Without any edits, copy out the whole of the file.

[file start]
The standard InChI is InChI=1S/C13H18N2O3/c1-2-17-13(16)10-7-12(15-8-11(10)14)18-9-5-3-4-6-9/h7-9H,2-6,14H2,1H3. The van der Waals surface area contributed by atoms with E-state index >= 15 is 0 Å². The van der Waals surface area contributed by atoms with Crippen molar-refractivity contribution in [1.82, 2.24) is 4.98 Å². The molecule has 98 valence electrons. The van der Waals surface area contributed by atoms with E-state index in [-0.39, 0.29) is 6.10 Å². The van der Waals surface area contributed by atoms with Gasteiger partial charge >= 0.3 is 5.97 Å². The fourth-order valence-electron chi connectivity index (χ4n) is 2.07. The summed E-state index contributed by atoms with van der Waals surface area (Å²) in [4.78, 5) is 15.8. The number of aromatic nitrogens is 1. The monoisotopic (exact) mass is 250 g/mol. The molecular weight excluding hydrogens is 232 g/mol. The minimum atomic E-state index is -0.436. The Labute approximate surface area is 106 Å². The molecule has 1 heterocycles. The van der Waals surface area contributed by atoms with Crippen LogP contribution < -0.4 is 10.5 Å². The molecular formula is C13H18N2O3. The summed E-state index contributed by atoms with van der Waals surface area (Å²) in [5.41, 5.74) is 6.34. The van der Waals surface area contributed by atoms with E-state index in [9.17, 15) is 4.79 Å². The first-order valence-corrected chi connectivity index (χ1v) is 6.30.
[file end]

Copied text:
The standard InChI is InChI=1S/C13H18N2O3/c1-2-17-13(16)10-7-12(15-8-11(10)14)18-9-5-3-4-6-9/h7-9H,2-6,14H2,1H3. The van der Waals surface area contributed by atoms with E-state index >= 15 is 0 Å². The van der Waals surface area contributed by atoms with Crippen molar-refractivity contribution in [1.82, 2.24) is 4.98 Å². The molecule has 98 valence electrons. The van der Waals surface area contributed by atoms with E-state index in [-0.39, 0.29) is 6.10 Å². The van der Waals surface area contributed by atoms with Gasteiger partial charge >= 0.3 is 5.97 Å². The fourth-order valence-electron chi connectivity index (χ4n) is 2.07. The summed E-state index contributed by atoms with van der Waals surface area (Å²) in [4.78, 5) is 15.8. The number of aromatic nitrogens is 1. The monoisotopic (exact) mass is 250 g/mol. The molecular weight excluding hydrogens is 232 g/mol. The minimum atomic E-state index is -0.436. The Labute approximate surface area is 106 Å². The molecule has 1 heterocycles. The van der Waals surface area contributed by atoms with Crippen LogP contribution < -0.4 is 10.5 Å². The molecular formula is C13H18N2O3. The summed E-state index contributed by atoms with van der Waals surface area (Å²) in [5.41, 5.74) is 6.34. The van der Waals surface area contributed by atoms with E-state index in [9.17, 15) is 4.79 Å². The first-order valence-corrected chi connectivity index (χ1v) is 6.30.